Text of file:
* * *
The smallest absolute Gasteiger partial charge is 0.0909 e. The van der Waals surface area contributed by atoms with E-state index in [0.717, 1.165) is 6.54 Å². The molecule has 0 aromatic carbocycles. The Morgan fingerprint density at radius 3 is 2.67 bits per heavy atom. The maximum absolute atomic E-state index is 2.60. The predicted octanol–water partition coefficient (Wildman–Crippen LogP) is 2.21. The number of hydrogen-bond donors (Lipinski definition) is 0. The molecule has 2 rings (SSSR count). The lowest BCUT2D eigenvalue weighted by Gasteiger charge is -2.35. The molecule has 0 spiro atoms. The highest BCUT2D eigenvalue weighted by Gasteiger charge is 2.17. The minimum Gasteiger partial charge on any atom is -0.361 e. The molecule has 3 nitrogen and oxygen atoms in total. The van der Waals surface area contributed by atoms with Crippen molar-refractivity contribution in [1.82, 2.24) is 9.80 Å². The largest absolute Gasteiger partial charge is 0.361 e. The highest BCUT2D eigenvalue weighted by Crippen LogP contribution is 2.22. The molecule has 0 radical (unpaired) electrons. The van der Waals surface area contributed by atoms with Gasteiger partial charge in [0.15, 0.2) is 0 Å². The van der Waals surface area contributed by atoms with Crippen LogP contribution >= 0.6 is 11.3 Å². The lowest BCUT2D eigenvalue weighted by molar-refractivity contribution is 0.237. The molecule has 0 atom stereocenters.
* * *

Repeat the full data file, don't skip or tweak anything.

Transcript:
The smallest absolute Gasteiger partial charge is 0.0909 e. The van der Waals surface area contributed by atoms with E-state index in [0.717, 1.165) is 6.54 Å². The molecule has 0 aromatic carbocycles. The Morgan fingerprint density at radius 3 is 2.67 bits per heavy atom. The maximum absolute atomic E-state index is 2.60. The predicted octanol–water partition coefficient (Wildman–Crippen LogP) is 2.21. The number of hydrogen-bond donors (Lipinski definition) is 0. The molecule has 2 rings (SSSR count). The lowest BCUT2D eigenvalue weighted by Gasteiger charge is -2.35. The molecule has 0 spiro atoms. The highest BCUT2D eigenvalue weighted by Gasteiger charge is 2.17. The minimum Gasteiger partial charge on any atom is -0.361 e. The molecule has 3 nitrogen and oxygen atoms in total. The van der Waals surface area contributed by atoms with Crippen molar-refractivity contribution in [1.82, 2.24) is 9.80 Å². The largest absolute Gasteiger partial charge is 0.361 e. The highest BCUT2D eigenvalue weighted by Crippen LogP contribution is 2.22. The molecule has 0 radical (unpaired) electrons. The van der Waals surface area contributed by atoms with Gasteiger partial charge in [0.15, 0.2) is 0 Å². The van der Waals surface area contributed by atoms with Crippen LogP contribution >= 0.6 is 11.3 Å². The lowest BCUT2D eigenvalue weighted by molar-refractivity contribution is 0.237. The molecule has 0 atom stereocenters.